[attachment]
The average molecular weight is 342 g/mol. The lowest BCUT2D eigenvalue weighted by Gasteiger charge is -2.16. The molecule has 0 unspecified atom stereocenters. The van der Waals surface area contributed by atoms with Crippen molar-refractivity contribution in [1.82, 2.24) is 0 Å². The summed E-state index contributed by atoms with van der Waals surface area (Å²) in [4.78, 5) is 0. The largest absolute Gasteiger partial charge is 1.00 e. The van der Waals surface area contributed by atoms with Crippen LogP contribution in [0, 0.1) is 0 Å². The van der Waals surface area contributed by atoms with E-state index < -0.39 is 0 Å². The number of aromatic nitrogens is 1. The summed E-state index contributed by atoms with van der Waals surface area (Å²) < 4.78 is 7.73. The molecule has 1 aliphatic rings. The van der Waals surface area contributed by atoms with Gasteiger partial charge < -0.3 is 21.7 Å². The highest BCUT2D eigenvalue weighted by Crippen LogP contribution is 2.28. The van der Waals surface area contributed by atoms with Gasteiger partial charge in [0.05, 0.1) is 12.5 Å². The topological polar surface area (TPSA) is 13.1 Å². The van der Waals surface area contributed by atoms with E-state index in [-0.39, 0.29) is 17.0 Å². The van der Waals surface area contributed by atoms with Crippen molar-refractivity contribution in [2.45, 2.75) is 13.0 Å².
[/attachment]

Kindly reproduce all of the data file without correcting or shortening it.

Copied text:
The average molecular weight is 342 g/mol. The lowest BCUT2D eigenvalue weighted by Gasteiger charge is -2.16. The molecule has 0 unspecified atom stereocenters. The van der Waals surface area contributed by atoms with Crippen molar-refractivity contribution in [1.82, 2.24) is 0 Å². The summed E-state index contributed by atoms with van der Waals surface area (Å²) in [4.78, 5) is 0. The largest absolute Gasteiger partial charge is 1.00 e. The van der Waals surface area contributed by atoms with Crippen LogP contribution in [0, 0.1) is 0 Å². The van der Waals surface area contributed by atoms with E-state index < -0.39 is 0 Å². The number of aromatic nitrogens is 1. The summed E-state index contributed by atoms with van der Waals surface area (Å²) < 4.78 is 7.73. The molecule has 1 aliphatic rings. The van der Waals surface area contributed by atoms with Gasteiger partial charge < -0.3 is 21.7 Å². The highest BCUT2D eigenvalue weighted by Crippen LogP contribution is 2.28. The van der Waals surface area contributed by atoms with Gasteiger partial charge in [0.05, 0.1) is 12.5 Å². The topological polar surface area (TPSA) is 13.1 Å². The van der Waals surface area contributed by atoms with E-state index in [-0.39, 0.29) is 17.0 Å². The van der Waals surface area contributed by atoms with Crippen molar-refractivity contribution in [2.45, 2.75) is 13.0 Å².